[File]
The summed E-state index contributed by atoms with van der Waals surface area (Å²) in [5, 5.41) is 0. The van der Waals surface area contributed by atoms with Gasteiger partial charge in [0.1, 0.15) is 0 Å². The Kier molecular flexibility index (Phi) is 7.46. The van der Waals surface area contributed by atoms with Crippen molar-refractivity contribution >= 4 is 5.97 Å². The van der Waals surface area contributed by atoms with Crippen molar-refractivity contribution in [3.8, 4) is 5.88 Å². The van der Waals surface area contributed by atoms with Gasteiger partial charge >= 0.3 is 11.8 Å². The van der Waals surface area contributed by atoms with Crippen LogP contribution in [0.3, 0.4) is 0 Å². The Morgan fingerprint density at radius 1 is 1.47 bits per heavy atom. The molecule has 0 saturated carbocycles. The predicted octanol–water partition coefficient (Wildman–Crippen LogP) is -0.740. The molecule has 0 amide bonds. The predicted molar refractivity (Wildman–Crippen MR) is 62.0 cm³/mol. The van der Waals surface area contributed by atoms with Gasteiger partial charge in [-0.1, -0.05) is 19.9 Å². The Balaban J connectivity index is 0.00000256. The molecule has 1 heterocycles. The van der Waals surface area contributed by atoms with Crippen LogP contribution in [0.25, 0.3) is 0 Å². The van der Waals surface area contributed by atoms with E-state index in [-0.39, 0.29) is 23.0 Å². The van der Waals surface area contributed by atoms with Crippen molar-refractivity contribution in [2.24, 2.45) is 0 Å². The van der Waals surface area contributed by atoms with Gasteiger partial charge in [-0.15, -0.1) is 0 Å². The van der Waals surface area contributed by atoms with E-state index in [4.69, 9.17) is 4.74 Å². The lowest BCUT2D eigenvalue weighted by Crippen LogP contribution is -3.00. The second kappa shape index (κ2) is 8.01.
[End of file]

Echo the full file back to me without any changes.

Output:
The summed E-state index contributed by atoms with van der Waals surface area (Å²) in [5, 5.41) is 0. The van der Waals surface area contributed by atoms with Gasteiger partial charge in [0.1, 0.15) is 0 Å². The Kier molecular flexibility index (Phi) is 7.46. The van der Waals surface area contributed by atoms with Crippen molar-refractivity contribution >= 4 is 5.97 Å². The van der Waals surface area contributed by atoms with Crippen molar-refractivity contribution in [3.8, 4) is 5.88 Å². The van der Waals surface area contributed by atoms with Gasteiger partial charge >= 0.3 is 11.8 Å². The van der Waals surface area contributed by atoms with Crippen LogP contribution in [0.3, 0.4) is 0 Å². The Morgan fingerprint density at radius 1 is 1.47 bits per heavy atom. The molecule has 0 saturated carbocycles. The predicted octanol–water partition coefficient (Wildman–Crippen LogP) is -0.740. The molecule has 0 amide bonds. The predicted molar refractivity (Wildman–Crippen MR) is 62.0 cm³/mol. The van der Waals surface area contributed by atoms with Gasteiger partial charge in [-0.1, -0.05) is 19.9 Å². The Balaban J connectivity index is 0.00000256. The molecule has 1 heterocycles. The van der Waals surface area contributed by atoms with Crippen LogP contribution in [0.25, 0.3) is 0 Å². The van der Waals surface area contributed by atoms with E-state index in [-0.39, 0.29) is 23.0 Å². The van der Waals surface area contributed by atoms with Crippen molar-refractivity contribution in [2.24, 2.45) is 0 Å². The van der Waals surface area contributed by atoms with Gasteiger partial charge in [-0.15, -0.1) is 0 Å². The van der Waals surface area contributed by atoms with E-state index in [4.69, 9.17) is 4.74 Å². The lowest BCUT2D eigenvalue weighted by Crippen LogP contribution is -3.00. The second kappa shape index (κ2) is 8.01.